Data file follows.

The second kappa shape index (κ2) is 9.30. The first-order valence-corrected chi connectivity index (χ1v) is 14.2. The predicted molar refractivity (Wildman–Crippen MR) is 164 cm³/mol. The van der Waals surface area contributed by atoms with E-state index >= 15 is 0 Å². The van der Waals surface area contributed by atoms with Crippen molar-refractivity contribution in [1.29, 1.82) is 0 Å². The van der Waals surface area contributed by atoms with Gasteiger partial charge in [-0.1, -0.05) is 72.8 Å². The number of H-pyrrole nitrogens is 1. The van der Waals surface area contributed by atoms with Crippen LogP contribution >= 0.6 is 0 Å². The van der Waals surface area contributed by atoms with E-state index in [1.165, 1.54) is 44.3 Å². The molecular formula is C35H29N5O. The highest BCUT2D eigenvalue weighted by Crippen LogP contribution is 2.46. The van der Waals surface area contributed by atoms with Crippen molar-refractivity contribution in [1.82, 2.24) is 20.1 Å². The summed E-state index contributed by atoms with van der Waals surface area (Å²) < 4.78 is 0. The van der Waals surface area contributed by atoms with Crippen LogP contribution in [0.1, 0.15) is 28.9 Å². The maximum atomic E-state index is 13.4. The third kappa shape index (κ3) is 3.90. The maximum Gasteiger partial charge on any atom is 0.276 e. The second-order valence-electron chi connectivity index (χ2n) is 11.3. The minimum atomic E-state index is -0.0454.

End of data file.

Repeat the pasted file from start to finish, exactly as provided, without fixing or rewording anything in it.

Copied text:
The second kappa shape index (κ2) is 9.30. The first-order valence-corrected chi connectivity index (χ1v) is 14.2. The predicted molar refractivity (Wildman–Crippen MR) is 164 cm³/mol. The van der Waals surface area contributed by atoms with E-state index >= 15 is 0 Å². The van der Waals surface area contributed by atoms with Crippen molar-refractivity contribution in [1.29, 1.82) is 0 Å². The van der Waals surface area contributed by atoms with Gasteiger partial charge in [-0.1, -0.05) is 72.8 Å². The number of H-pyrrole nitrogens is 1. The van der Waals surface area contributed by atoms with Crippen LogP contribution >= 0.6 is 0 Å². The van der Waals surface area contributed by atoms with E-state index in [1.165, 1.54) is 44.3 Å². The molecular formula is C35H29N5O. The highest BCUT2D eigenvalue weighted by Crippen LogP contribution is 2.46. The van der Waals surface area contributed by atoms with Crippen molar-refractivity contribution in [1.82, 2.24) is 20.1 Å². The summed E-state index contributed by atoms with van der Waals surface area (Å²) < 4.78 is 0. The van der Waals surface area contributed by atoms with Crippen LogP contribution in [0.1, 0.15) is 28.9 Å². The maximum atomic E-state index is 13.4. The third kappa shape index (κ3) is 3.90. The maximum Gasteiger partial charge on any atom is 0.276 e. The second-order valence-electron chi connectivity index (χ2n) is 11.3. The minimum atomic E-state index is -0.0454.